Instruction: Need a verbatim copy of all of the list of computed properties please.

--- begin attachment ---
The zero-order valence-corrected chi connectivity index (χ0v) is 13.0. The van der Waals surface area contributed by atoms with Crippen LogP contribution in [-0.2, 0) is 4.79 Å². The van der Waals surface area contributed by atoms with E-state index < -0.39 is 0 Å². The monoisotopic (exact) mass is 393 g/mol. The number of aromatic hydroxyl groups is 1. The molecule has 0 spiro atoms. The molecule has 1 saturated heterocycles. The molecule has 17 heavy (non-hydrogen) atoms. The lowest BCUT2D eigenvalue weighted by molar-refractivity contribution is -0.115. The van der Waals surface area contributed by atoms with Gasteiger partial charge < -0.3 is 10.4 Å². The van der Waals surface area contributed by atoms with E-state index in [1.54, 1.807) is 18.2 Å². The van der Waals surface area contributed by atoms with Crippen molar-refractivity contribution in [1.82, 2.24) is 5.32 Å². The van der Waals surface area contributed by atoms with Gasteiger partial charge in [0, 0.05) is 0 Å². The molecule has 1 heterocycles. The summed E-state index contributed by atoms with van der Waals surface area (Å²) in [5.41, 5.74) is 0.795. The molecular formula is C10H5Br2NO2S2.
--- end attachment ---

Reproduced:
The zero-order valence-corrected chi connectivity index (χ0v) is 13.0. The van der Waals surface area contributed by atoms with Crippen LogP contribution in [-0.2, 0) is 4.79 Å². The van der Waals surface area contributed by atoms with E-state index < -0.39 is 0 Å². The monoisotopic (exact) mass is 393 g/mol. The number of aromatic hydroxyl groups is 1. The molecule has 0 spiro atoms. The molecule has 1 saturated heterocycles. The molecule has 17 heavy (non-hydrogen) atoms. The lowest BCUT2D eigenvalue weighted by molar-refractivity contribution is -0.115. The van der Waals surface area contributed by atoms with Gasteiger partial charge < -0.3 is 10.4 Å². The van der Waals surface area contributed by atoms with E-state index in [1.54, 1.807) is 18.2 Å². The van der Waals surface area contributed by atoms with Crippen molar-refractivity contribution in [1.82, 2.24) is 5.32 Å². The van der Waals surface area contributed by atoms with Gasteiger partial charge in [0, 0.05) is 0 Å². The molecule has 1 heterocycles. The summed E-state index contributed by atoms with van der Waals surface area (Å²) in [5.41, 5.74) is 0.795. The molecular formula is C10H5Br2NO2S2.